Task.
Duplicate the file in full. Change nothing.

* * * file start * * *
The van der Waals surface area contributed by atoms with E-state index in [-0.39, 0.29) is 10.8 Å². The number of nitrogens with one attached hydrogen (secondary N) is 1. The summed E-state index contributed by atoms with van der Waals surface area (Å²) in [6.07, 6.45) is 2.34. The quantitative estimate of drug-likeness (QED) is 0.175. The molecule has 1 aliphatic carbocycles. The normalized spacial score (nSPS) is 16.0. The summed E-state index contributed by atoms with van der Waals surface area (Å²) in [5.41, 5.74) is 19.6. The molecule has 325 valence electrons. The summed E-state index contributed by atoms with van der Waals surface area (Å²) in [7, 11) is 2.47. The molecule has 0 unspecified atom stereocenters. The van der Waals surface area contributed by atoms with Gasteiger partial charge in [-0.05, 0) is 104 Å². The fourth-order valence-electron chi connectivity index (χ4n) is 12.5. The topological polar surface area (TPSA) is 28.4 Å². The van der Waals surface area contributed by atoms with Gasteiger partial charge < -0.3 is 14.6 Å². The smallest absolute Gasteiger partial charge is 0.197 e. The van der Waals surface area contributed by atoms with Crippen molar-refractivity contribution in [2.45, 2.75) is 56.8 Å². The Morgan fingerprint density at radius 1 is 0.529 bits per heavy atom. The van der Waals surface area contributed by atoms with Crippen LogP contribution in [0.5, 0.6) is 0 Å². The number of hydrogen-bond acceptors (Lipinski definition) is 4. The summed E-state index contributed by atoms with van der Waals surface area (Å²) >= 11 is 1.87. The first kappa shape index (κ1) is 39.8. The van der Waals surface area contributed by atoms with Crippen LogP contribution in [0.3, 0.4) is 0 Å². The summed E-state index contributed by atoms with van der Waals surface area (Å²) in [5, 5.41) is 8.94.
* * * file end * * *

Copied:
The van der Waals surface area contributed by atoms with E-state index in [-0.39, 0.29) is 10.8 Å². The number of nitrogens with one attached hydrogen (secondary N) is 1. The summed E-state index contributed by atoms with van der Waals surface area (Å²) in [6.07, 6.45) is 2.34. The quantitative estimate of drug-likeness (QED) is 0.175. The molecule has 1 aliphatic carbocycles. The normalized spacial score (nSPS) is 16.0. The summed E-state index contributed by atoms with van der Waals surface area (Å²) in [5.41, 5.74) is 19.6. The molecule has 325 valence electrons. The summed E-state index contributed by atoms with van der Waals surface area (Å²) in [7, 11) is 2.47. The molecule has 0 unspecified atom stereocenters. The van der Waals surface area contributed by atoms with Gasteiger partial charge in [-0.05, 0) is 104 Å². The fourth-order valence-electron chi connectivity index (χ4n) is 12.5. The topological polar surface area (TPSA) is 28.4 Å². The van der Waals surface area contributed by atoms with Gasteiger partial charge < -0.3 is 14.6 Å². The smallest absolute Gasteiger partial charge is 0.197 e. The van der Waals surface area contributed by atoms with Crippen molar-refractivity contribution in [2.45, 2.75) is 56.8 Å². The Morgan fingerprint density at radius 1 is 0.529 bits per heavy atom. The van der Waals surface area contributed by atoms with Crippen LogP contribution in [0.5, 0.6) is 0 Å². The number of hydrogen-bond acceptors (Lipinski definition) is 4. The summed E-state index contributed by atoms with van der Waals surface area (Å²) >= 11 is 1.87. The first kappa shape index (κ1) is 39.8. The van der Waals surface area contributed by atoms with Crippen LogP contribution in [0.3, 0.4) is 0 Å². The summed E-state index contributed by atoms with van der Waals surface area (Å²) in [5, 5.41) is 8.94.